Cookies on this website

We use cookies to ensure that we give you the best experience on our website. If you click 'Accept all cookies' we'll assume that you are happy to receive all cookies and you won't see this message again. If you click 'Reject all non-essential cookies' only necessary cookies providing core functionality such as security, network management, and accessibility will be enabled. Click 'Find out more' for information on how to change your cookie settings.

Acute limb compartment syndrome is a surgical emergency characterized by raised pressure within an unyielding tissue compartment. Although there is commonly a history of trauma there are a number of causes of compartment syndrome, which includes iatrogenic insults. The key clinical feature of a compartment syndrome in the conscious patient is severe pain out of proportion to the injury and aggravated by passive muscle stretch. Intracompartmental pressure measurements remain the only objective method of diagnosing an acute compartment syndrome. Although it is subject to false positives, interpreting the pressures in relation to the systemic blood pressure helps confirm the diagnosis when the clinical findings are equivocal and provides essential information in unconscious or uncooperative patients. Successful treatment of an acute compartment syndrome involves prompt, early diagnosis followed by an adequate surgical decompression of all four compartments of the leg by fasciotomies. Delay in diagnosis is almost invariably associated with a poor outcome and loss of limb function. As acute compartment syndromes typically occur in young patients with an average work–life expectancy of up to 30 years, a poor outcome results in severe loss of productivity.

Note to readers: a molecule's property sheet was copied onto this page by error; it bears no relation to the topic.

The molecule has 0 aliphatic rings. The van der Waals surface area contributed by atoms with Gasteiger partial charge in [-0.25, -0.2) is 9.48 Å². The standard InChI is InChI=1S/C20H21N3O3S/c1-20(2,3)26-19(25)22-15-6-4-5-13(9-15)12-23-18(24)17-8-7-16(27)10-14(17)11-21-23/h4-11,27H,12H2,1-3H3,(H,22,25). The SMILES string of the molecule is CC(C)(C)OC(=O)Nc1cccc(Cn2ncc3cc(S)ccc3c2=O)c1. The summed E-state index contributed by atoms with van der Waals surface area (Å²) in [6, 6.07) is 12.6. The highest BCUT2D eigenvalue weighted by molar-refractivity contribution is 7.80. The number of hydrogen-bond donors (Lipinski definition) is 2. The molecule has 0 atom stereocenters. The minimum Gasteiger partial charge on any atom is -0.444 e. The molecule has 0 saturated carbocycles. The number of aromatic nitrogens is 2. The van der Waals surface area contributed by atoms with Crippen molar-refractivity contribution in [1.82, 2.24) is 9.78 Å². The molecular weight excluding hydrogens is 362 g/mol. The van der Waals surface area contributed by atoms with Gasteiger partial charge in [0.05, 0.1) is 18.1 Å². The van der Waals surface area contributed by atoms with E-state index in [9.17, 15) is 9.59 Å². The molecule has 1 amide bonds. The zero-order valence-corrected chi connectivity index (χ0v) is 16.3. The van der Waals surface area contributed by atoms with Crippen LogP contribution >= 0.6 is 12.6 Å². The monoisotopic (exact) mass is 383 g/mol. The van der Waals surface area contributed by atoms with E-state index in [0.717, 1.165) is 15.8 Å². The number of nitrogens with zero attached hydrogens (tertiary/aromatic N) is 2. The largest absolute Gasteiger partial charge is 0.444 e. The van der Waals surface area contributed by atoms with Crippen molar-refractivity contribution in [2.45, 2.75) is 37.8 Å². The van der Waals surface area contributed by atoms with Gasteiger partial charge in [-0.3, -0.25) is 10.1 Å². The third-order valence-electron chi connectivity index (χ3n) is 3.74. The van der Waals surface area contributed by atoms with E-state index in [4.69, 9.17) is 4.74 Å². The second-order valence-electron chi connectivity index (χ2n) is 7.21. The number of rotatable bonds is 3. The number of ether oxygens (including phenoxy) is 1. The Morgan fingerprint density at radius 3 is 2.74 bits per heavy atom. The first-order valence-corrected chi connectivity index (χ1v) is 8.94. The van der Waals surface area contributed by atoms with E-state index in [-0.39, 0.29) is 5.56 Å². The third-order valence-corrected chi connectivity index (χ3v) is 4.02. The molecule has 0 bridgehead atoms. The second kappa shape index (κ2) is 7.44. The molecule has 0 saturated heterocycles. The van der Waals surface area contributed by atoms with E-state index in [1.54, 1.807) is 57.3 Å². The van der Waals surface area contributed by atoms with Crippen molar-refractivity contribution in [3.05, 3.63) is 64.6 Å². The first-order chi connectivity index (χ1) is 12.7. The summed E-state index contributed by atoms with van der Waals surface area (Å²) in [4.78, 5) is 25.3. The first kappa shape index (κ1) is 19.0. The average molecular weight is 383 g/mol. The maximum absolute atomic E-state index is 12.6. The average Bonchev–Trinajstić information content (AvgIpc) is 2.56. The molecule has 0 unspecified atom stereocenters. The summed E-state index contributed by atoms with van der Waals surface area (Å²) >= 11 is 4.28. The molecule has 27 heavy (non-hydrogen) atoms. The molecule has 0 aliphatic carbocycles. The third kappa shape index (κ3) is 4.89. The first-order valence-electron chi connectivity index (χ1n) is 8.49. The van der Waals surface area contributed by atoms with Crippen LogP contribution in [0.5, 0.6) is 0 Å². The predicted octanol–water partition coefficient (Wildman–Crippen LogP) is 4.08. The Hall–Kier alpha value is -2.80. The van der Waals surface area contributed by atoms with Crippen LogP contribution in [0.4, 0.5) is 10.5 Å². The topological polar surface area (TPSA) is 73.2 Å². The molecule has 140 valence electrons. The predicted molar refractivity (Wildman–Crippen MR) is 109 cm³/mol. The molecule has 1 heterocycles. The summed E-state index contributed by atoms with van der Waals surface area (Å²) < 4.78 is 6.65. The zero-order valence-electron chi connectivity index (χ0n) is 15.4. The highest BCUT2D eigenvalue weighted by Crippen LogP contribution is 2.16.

Original publication




Journal article


Clinical risk


SAGE Publications

Publication Date





114 - 118